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Immigration Report Recommends 15 Changes to Help Fuel Nova Scotia’s Population Growth

By Evan Taylor Nov 8, 2022 | 1:46 PM

Photo: CKBW Files.

A report from Nova Scotia’s Auditor General Kim Adair released on Tuesday provided an idea of the changes necessary within the Department of Labour, Skills, and Immigration in order to meet the province’s population growth plans.

Premier Tim Houston indicated earlier this year that the province wants to grow the population to 2 million by 2060, and the primary mechanism to do so will be immigration.

The report’s overall findings were that the Department of Labour, Skills, and Immigration is handling its current workload relatively well, however in order to meet the 2060 goal they will need to scale up annual immigration intakes from 10,000 to 25,000.

Photo: Office of the Auditor General of Nova Scotia

During a press conference following the release of the report AG Kim Adair identified some of the key areas their recommendations attempt to address. “They’ve (Immigration Department) had a lot of success with the Nova Scotia Nominee Program, however, we discovered their ability to identify the labour markets that may benefit from this program is limited so we recommended they develop a strategy to do so.”.

“Fraud is also always a possibility when dealing with these types of programs so many of our recommendations focus on reducing the department’s susceptibility to it,”.

The report also indicates work is needed to improve the services available to newly arrived immigrants in order to improve retention rates. Currently, the Immigration Department receives $6.4 million annually to help with settlement and the report questioned whether that was enough to achieve the required retention rate for the 2060 population goal, which is 75 per cent.

The most recent research on current retention rates from 2020 found  42 per cent of immigrants who stayed in the province, and 55 per cent of immigrants who left, did not access settlement services.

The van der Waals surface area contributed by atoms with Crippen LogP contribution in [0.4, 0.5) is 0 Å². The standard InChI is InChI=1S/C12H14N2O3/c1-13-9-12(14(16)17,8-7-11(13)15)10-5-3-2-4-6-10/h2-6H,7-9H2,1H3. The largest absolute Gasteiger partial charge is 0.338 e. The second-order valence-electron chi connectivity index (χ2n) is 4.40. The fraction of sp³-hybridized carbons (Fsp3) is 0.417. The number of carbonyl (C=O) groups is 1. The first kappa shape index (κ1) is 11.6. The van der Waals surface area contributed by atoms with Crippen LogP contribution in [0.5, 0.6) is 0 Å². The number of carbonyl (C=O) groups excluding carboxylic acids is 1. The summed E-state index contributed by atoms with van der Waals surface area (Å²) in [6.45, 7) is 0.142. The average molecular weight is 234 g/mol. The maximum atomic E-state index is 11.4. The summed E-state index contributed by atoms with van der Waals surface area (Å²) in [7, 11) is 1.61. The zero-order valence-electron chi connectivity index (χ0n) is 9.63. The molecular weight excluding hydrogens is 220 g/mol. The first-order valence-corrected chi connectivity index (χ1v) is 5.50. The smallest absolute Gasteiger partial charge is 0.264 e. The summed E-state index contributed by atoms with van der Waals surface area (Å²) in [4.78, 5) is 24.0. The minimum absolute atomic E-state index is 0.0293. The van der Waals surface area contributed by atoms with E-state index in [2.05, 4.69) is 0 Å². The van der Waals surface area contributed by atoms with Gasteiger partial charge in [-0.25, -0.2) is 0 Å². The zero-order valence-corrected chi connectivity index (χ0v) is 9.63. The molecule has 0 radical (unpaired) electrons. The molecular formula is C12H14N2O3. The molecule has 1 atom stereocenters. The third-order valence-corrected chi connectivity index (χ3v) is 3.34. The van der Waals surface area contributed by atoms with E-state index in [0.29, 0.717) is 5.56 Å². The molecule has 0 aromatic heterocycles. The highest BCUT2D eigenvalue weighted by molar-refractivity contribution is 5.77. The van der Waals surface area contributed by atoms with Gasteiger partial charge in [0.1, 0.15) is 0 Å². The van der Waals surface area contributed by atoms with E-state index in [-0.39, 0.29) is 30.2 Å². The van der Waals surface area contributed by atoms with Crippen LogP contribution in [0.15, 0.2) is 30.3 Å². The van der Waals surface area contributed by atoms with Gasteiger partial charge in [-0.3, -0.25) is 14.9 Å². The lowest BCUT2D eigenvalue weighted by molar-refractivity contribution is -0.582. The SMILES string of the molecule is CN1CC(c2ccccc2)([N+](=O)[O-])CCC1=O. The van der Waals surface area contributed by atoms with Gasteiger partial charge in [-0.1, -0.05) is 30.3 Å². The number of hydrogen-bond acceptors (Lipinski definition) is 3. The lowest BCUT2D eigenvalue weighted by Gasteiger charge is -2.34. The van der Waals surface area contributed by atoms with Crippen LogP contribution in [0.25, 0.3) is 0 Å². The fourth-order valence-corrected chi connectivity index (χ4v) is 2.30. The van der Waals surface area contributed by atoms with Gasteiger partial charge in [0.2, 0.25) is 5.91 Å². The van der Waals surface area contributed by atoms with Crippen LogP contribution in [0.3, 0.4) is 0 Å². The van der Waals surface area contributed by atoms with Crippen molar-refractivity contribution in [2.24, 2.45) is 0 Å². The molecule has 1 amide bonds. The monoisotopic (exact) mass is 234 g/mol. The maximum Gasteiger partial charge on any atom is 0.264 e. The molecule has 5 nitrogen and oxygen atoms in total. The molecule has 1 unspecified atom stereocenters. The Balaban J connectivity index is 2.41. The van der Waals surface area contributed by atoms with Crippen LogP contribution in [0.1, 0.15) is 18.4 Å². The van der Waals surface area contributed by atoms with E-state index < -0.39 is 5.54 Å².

“We thank the Auditor General for reviewing our programming at this critical time of growth and providing recommendations that will help provide the best experience for newcomers,” said Jill Balser, Minister of Labour, Skills and Immigration. “We’re pleased to see the report also shows the Department is exceeding our performance indicators, the decisions we’re making on immigration applications are the right decisions, and the work that our settlement service providers do is extremely important to the success of newcomers.”

A full list of all 15 recommendations can be found in the full report, and work implementing some of them has already begun including;

  • commissioning research to understand how settlement funding can best meet the needs of newcomers
  • adding more human resources, including 12 new positions to process more applications with consistency, two new positions to conduct fraud investigations and program compliance reviews, and six navigators to support regional settlement and retention
  • ensuring policies and application assessment tools are updated regularly and effectively communicated to staff
  •  developing a fraud reporting service to allow individuals to safely provide anonymous tips of fraudulent activity

Nova Scotia experienced a record number of landings in 2021 with 9,160 arrivals and has already exceeded this in 2022 with 9,375 arrivals as of August.


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